Global warming: meat and morals
Whatever else we do to curb global warming, it will be pointless if we don’t make drastic changes to agriculture and human diets. In particular, people in rich countries need to eat a great deal less meat. That was the conclusion of a special report published last week by the UN’s Intergovernmental Panel on Climate Change (IPCC), said Quirin Schiermeier in Nature. The report argues that moving to a plant-based diet would free up millions of square kilometres of land. If the world population ate no meat or dairy at all, global CO2 emissions would be reduced by some eight billion tonnes per year (total emissions last year were 37 billion tonnes). Eating meat or seafood only once a month would reduce emissions by six billion tonnes.
Meat-eating is an environmental disaster, said George Monbiot in The Guardian. In Britain, an astonishing 55% of arable land (as well as nearly all pasture land) is used to grow food for livestock. If that land were turned over to providing grains, beans, fruit, vegetables and nuts for humans, “farming in this country could feed everyone, without the need for imports”. The land now used for grazing animals could be left fallow, allowing natural eco-systems to be restored. This would absorb an “astonishing” quantity of CO2, and help bring the world back from the brink of “ecological collapse”. Actually, if you look at the IPCC report, it doesn’t tell people to drop meat, said Charles Moore in The Daily Telegraph. It merely suggests that “diversification” of the agricultural system might be beneficial. But that hasn’t stopped the “green evangelicals” from telling us that meat is morally wrong. What we are seeing is the beginning of a culture war. “Steakhouses will be picketed. Planning permission for shops selling meat will be objected to.” Children from carnivore homes will be “re-educated”.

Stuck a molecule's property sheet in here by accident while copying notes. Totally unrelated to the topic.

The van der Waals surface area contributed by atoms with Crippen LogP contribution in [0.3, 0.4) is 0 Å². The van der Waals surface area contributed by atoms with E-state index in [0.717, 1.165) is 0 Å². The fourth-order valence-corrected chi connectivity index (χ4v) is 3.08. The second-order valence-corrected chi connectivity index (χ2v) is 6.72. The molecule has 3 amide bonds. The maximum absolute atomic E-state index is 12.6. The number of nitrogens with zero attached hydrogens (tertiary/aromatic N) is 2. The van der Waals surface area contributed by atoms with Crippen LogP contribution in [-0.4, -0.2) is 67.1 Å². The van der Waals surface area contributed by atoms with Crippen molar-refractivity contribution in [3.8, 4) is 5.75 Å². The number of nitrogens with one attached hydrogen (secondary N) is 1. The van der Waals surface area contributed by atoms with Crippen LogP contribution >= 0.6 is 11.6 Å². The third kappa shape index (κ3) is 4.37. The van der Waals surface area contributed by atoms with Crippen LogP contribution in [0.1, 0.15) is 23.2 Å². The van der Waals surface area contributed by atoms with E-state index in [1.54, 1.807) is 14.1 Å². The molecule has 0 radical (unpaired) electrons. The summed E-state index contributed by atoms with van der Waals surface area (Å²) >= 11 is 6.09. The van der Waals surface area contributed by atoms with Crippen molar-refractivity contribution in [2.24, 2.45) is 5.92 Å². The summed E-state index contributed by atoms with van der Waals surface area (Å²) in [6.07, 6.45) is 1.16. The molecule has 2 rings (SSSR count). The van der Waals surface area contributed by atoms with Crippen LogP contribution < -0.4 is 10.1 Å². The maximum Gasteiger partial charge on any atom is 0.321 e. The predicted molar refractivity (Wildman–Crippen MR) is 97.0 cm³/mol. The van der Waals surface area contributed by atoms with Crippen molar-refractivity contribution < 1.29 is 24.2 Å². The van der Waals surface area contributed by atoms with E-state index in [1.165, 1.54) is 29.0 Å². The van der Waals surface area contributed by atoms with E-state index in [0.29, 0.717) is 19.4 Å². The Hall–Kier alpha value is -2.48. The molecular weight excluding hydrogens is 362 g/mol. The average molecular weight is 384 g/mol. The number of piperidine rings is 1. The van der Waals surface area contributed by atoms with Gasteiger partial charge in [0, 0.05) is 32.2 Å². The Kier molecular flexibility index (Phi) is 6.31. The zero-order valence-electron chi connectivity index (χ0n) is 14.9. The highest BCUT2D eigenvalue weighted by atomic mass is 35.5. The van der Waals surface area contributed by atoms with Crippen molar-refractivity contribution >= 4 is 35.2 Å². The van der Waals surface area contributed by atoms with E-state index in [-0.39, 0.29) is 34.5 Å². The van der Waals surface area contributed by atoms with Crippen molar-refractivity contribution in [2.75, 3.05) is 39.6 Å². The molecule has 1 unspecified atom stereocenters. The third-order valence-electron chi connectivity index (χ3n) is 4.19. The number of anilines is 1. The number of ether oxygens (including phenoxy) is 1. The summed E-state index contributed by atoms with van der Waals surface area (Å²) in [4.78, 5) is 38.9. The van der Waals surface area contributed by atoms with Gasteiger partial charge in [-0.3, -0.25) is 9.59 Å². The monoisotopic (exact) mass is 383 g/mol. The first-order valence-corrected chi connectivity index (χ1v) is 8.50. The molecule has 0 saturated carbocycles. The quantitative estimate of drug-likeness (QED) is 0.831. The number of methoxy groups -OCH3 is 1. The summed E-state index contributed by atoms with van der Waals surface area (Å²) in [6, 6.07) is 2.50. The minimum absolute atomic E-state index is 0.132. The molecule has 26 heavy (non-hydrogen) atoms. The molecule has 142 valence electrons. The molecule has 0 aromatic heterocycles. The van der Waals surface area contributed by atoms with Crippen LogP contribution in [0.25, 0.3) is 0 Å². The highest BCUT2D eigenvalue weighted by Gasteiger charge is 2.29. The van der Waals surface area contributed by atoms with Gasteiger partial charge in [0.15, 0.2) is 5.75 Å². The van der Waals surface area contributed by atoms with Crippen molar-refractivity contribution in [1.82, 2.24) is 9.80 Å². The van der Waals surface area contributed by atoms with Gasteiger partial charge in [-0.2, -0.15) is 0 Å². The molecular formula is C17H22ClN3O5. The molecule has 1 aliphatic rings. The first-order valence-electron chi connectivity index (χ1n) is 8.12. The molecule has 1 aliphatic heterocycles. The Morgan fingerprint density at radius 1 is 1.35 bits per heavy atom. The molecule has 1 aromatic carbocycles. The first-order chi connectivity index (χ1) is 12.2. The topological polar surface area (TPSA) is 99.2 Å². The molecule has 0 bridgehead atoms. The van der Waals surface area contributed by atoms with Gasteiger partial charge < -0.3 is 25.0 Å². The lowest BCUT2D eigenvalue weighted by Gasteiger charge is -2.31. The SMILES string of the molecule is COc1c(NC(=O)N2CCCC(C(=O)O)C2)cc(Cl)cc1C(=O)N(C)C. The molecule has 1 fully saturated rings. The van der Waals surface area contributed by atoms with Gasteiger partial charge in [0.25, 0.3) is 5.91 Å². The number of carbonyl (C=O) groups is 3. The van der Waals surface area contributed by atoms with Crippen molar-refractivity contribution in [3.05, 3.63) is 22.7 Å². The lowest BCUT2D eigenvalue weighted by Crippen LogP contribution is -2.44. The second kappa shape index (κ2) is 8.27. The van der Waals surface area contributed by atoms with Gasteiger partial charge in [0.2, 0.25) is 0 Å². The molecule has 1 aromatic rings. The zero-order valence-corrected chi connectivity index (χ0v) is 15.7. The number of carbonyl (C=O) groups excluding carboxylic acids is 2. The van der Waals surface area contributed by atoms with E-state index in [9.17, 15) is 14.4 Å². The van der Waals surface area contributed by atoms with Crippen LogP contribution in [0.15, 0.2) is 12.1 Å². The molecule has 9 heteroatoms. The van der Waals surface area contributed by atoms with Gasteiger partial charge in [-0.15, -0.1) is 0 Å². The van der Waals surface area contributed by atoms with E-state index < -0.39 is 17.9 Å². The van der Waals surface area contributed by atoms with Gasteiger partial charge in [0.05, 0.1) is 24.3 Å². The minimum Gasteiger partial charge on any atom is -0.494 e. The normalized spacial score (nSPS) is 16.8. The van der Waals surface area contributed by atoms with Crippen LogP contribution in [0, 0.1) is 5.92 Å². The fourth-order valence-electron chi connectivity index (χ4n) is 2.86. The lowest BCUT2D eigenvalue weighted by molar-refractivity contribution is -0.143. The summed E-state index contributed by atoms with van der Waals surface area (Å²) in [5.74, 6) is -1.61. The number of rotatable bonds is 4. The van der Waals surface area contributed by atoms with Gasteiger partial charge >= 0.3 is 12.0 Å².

The IPCC isn’t commanding people to turn vegetarian, said The Times. But it does have a sensible message. The world population has ballooned, and the number of animals reared to feed them has grown still faster, placing great stress on the world’s farmlands. This doesn’t mean that we must stop eating meat altogether. Grasslands, sustainably grazed, can have benefits; while some crops used to replace meat and dairy – almonds, quinoa, avocados – can “wreak environmental havoc”. And Western eating habits are only one factor in a much bigger picture described in the report: the destruction of forests and wetlands and the degradation of soil across the world. British consumers can play their part by moderating their meat intake. “But these are global challenges and they will require global action.”